“It’s a scary thought, isn’t it? That every single person on this planet could lose their one true love and live to love again? It means the one you love could love again if they lost you.”

It’s difficult for me to put into words what this book accomplished to evoke in me. It asks the question: What is true love? Something so slippery and hard to define, but something that felt so clear and easy here. It also dealt with change, how we don’t stay the same and therefore our partners and surroundings don’t either. Nothing, if you really think about it, ever does stay the same and this book made it okay. It doesn’t mean that what happened before has to be tarnished or bad somehow, you can still love and cherish it and appreciate it for getting you to where you are and who you are now. Even at the danger of repeating myself, that was such a beautiful gift from this book!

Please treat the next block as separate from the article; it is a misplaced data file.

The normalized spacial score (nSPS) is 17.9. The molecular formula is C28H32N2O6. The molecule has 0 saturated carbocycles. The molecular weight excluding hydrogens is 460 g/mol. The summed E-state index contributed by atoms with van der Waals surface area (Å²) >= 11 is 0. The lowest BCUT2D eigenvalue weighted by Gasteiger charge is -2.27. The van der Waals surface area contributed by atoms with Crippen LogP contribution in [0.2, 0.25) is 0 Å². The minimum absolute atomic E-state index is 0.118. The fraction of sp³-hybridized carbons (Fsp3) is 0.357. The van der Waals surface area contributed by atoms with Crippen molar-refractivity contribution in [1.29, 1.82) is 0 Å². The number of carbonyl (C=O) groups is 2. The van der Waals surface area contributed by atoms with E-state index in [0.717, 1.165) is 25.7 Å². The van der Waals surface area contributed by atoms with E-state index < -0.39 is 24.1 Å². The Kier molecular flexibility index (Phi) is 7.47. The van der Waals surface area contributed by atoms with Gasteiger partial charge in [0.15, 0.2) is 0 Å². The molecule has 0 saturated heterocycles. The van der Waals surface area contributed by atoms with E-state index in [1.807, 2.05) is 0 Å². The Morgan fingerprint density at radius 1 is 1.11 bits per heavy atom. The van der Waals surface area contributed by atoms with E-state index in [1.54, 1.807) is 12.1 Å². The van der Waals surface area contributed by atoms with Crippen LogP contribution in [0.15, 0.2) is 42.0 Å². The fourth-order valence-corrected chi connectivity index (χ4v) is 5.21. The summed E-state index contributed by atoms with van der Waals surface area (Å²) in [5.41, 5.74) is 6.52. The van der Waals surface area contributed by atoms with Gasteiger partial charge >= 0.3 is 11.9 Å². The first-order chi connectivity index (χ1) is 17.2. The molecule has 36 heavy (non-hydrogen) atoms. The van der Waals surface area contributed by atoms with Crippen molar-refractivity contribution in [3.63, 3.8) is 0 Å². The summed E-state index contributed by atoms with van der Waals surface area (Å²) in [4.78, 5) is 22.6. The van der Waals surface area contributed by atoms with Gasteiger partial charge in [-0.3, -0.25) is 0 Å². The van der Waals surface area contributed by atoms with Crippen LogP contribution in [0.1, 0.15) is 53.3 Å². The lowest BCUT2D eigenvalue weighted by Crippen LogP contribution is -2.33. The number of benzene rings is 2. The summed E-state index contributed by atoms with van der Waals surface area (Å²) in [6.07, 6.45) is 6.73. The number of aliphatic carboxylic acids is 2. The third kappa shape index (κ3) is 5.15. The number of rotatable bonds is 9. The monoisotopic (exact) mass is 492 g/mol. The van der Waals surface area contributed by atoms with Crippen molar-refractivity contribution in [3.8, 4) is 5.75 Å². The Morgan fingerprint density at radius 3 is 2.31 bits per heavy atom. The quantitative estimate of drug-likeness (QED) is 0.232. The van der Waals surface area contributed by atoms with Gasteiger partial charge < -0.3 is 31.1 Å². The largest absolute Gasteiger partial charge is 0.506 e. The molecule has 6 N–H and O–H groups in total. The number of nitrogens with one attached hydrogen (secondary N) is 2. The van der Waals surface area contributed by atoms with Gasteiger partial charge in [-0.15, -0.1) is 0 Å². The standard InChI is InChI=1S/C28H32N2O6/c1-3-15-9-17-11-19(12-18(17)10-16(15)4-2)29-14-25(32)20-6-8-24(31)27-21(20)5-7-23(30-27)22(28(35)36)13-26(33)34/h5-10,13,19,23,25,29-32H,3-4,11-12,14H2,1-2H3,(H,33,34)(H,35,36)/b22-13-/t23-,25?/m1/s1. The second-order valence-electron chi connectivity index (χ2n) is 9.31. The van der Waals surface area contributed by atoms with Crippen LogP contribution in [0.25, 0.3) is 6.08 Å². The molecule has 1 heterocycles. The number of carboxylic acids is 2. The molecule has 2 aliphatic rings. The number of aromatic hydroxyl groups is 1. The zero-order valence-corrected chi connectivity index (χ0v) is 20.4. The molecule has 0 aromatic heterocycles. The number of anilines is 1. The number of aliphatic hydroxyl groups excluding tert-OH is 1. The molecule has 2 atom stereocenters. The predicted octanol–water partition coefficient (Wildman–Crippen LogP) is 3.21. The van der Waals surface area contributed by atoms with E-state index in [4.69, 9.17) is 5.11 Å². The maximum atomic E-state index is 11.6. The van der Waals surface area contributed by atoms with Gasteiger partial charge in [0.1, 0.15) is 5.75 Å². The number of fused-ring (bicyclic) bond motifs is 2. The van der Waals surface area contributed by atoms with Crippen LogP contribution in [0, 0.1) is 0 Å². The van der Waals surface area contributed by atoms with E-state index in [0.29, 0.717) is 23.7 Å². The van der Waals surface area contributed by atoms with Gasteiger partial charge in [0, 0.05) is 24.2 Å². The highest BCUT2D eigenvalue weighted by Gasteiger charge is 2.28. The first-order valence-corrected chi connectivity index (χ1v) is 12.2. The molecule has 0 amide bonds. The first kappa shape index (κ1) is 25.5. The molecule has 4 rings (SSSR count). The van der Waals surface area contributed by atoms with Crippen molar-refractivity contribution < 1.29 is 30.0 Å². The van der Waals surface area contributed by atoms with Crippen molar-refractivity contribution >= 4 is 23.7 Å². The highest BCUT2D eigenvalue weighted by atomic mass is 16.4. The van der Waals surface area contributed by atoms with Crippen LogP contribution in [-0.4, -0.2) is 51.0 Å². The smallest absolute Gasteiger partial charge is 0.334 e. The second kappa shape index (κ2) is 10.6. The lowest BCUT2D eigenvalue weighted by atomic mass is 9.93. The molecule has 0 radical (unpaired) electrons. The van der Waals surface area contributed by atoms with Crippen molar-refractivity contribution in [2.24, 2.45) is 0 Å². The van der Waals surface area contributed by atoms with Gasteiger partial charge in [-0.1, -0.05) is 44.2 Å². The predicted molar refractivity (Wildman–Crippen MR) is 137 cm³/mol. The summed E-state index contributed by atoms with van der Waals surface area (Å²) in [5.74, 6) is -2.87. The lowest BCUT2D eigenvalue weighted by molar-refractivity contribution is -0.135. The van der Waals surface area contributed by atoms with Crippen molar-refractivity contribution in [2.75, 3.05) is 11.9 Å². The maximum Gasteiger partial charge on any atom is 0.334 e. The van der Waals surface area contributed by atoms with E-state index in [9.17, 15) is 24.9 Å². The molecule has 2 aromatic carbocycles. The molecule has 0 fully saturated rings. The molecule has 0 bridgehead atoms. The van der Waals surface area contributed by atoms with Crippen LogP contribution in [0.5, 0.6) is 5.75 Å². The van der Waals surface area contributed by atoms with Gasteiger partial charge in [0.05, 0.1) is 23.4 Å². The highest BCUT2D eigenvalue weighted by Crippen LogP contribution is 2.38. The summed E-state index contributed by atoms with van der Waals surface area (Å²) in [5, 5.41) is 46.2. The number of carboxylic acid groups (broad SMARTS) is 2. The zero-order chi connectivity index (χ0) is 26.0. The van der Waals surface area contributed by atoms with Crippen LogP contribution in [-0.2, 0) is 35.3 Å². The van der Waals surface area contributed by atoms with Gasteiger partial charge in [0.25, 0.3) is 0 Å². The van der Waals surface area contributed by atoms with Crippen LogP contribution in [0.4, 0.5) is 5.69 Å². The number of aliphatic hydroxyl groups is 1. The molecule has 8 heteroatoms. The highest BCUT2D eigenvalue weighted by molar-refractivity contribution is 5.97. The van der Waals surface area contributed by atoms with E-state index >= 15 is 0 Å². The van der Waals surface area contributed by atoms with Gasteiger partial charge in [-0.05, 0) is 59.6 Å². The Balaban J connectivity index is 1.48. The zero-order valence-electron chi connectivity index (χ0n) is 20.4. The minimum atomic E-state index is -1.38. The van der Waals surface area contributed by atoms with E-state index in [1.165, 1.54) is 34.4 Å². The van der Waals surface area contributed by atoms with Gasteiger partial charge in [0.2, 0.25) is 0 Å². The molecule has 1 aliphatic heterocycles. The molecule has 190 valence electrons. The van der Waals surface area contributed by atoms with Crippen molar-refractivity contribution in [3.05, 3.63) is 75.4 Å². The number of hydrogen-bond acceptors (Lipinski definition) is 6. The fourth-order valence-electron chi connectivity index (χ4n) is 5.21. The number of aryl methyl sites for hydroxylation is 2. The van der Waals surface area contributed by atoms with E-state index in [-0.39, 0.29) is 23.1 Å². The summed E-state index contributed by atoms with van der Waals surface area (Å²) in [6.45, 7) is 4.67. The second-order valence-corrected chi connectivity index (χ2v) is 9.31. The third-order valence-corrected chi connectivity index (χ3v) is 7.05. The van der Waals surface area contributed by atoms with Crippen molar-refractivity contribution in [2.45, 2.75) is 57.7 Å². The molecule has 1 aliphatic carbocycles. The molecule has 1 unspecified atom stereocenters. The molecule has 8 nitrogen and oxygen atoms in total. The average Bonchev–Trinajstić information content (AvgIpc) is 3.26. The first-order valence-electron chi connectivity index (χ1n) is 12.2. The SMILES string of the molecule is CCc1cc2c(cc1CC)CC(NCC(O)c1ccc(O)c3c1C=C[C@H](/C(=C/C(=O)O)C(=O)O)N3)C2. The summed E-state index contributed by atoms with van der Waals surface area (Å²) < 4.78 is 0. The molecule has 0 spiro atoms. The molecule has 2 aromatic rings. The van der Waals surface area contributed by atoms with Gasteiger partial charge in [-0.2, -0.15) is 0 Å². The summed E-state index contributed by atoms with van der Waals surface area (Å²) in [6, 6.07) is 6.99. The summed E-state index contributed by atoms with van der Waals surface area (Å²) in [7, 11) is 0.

“I have changed over time. That’s what people do. People aren’t stagnant. We evolve in reaction to our pleasures and our pains.”

Lastly, you know how I am when it comes to grief – I seek these books like a bloodhound, relishing in the tears I’m about to shed and One True Loves? Such great grief rep. Obviously losing a loved one is different for everyone and not even my own approach is the same every time something devastating happens, but I felt this was such a good approach to the topic and I really enjoyed the pain that came with diving into the matter.

Big shout out to the family in this book especially, because they did the best they could, which is so hard sometimes.

Fazit: 4/5 stars! Highly recommend this if you are into complex love stories and just really human explorations of relationships (not even just romantic ones).